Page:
555762346 karma2020-01-31 19:57:00 UTC
Can I join?
With housing costs the way they are in the west coast of the United States, it would be a great idea for maybe small groups of people, like 3-5, to get together and buy property they can live in. This could also be good for elderly people to live together instead of dying alone and lonely, single mothers could benefit from collective living too.
How in the world could I or anyone get the idea going that collective living could be the wave of the very near future?
How would a person start a collective in a city? How do you hold it together so people are invested in keeping it going and not have people floating in and out all the time? How do you make sure you have good, committed people?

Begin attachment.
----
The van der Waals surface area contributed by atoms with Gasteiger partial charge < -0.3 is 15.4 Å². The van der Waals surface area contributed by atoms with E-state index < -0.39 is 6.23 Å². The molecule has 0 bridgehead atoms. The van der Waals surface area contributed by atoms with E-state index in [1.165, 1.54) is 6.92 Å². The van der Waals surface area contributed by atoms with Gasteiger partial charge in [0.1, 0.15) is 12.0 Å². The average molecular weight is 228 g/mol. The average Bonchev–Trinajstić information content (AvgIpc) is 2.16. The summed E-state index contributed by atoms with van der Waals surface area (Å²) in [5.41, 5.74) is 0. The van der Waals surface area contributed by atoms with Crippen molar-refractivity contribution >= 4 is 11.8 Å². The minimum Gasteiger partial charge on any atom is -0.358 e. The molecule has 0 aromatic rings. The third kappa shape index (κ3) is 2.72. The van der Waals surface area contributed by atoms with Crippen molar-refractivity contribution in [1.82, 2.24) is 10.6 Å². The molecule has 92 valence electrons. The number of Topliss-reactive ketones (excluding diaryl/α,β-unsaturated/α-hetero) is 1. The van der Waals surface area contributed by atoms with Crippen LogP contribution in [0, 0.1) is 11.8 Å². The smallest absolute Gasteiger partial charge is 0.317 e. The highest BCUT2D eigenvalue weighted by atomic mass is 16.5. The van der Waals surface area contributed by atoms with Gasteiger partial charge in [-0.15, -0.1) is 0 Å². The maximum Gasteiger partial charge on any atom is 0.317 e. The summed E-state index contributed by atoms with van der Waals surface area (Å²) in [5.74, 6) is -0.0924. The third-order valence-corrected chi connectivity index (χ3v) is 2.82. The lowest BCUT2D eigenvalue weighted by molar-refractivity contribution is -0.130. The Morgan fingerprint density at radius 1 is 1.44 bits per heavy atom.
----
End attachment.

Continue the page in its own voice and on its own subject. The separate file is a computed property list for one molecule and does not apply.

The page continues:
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55576231 karma2019-07-22 22:08:55 UTC
In the United States at least, public health campaigns say that people born between 1946 and 1964 are at a higher risk than the general public, to have contracted hep C.
Why would this be the case? Are they saying these people are more likely to have it or that they are more likely to contract it later, maybe because of increasing health care interactions?
Secondly, U.S. veterans (non era specific) are said to have triple the infection rate of hep C than the general public. Why would that be? (One source did single out Vietnam era, but veterans in general are also said to be a high risk group.)
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